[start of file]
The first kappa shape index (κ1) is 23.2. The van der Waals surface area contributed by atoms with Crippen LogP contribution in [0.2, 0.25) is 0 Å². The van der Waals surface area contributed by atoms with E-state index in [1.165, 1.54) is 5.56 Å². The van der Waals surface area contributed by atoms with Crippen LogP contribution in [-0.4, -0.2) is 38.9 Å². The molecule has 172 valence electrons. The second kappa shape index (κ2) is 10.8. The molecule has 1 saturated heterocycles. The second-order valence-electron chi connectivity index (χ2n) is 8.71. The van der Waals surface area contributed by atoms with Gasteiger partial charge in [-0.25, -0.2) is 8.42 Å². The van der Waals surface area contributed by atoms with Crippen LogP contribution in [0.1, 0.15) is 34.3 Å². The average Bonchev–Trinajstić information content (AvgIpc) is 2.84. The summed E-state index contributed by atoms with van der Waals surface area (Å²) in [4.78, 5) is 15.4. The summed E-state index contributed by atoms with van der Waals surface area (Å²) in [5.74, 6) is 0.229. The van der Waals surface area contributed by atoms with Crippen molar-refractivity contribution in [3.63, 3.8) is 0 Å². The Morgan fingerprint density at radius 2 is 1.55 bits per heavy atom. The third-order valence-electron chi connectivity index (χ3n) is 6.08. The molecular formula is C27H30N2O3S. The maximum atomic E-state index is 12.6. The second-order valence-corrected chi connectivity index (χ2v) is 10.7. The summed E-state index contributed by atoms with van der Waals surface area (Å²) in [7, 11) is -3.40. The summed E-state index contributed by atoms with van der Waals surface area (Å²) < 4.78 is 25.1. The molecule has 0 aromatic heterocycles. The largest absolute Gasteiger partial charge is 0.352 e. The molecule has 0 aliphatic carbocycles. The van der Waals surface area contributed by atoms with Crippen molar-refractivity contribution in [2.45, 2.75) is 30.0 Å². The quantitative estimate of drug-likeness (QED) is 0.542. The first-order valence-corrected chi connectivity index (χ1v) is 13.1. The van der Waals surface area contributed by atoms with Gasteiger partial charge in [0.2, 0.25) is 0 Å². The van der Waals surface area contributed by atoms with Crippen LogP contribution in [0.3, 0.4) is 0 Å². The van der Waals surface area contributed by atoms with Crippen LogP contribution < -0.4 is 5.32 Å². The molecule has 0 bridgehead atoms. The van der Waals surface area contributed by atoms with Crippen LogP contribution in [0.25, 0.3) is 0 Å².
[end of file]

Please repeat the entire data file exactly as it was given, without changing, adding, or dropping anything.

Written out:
The first kappa shape index (κ1) is 23.2. The van der Waals surface area contributed by atoms with Crippen LogP contribution in [0.2, 0.25) is 0 Å². The van der Waals surface area contributed by atoms with E-state index in [1.165, 1.54) is 5.56 Å². The van der Waals surface area contributed by atoms with Crippen LogP contribution in [-0.4, -0.2) is 38.9 Å². The molecule has 172 valence electrons. The second kappa shape index (κ2) is 10.8. The molecule has 1 saturated heterocycles. The second-order valence-electron chi connectivity index (χ2n) is 8.71. The van der Waals surface area contributed by atoms with Gasteiger partial charge in [-0.25, -0.2) is 8.42 Å². The van der Waals surface area contributed by atoms with Crippen LogP contribution in [0.1, 0.15) is 34.3 Å². The average Bonchev–Trinajstić information content (AvgIpc) is 2.84. The summed E-state index contributed by atoms with van der Waals surface area (Å²) in [4.78, 5) is 15.4. The summed E-state index contributed by atoms with van der Waals surface area (Å²) in [5.74, 6) is 0.229. The van der Waals surface area contributed by atoms with Crippen molar-refractivity contribution in [3.63, 3.8) is 0 Å². The Morgan fingerprint density at radius 2 is 1.55 bits per heavy atom. The third-order valence-electron chi connectivity index (χ3n) is 6.08. The molecular formula is C27H30N2O3S. The maximum atomic E-state index is 12.6. The second-order valence-corrected chi connectivity index (χ2v) is 10.7. The summed E-state index contributed by atoms with van der Waals surface area (Å²) in [7, 11) is -3.40. The summed E-state index contributed by atoms with van der Waals surface area (Å²) < 4.78 is 25.1. The molecule has 0 aromatic heterocycles. The largest absolute Gasteiger partial charge is 0.352 e. The molecule has 0 aliphatic carbocycles. The van der Waals surface area contributed by atoms with Crippen molar-refractivity contribution in [2.45, 2.75) is 30.0 Å². The quantitative estimate of drug-likeness (QED) is 0.542. The first-order valence-corrected chi connectivity index (χ1v) is 13.1. The van der Waals surface area contributed by atoms with Gasteiger partial charge in [0.2, 0.25) is 0 Å². The van der Waals surface area contributed by atoms with Crippen LogP contribution in [0.3, 0.4) is 0 Å². The van der Waals surface area contributed by atoms with Crippen LogP contribution < -0.4 is 5.32 Å². The molecule has 0 bridgehead atoms. The van der Waals surface area contributed by atoms with Crippen LogP contribution in [0.25, 0.3) is 0 Å².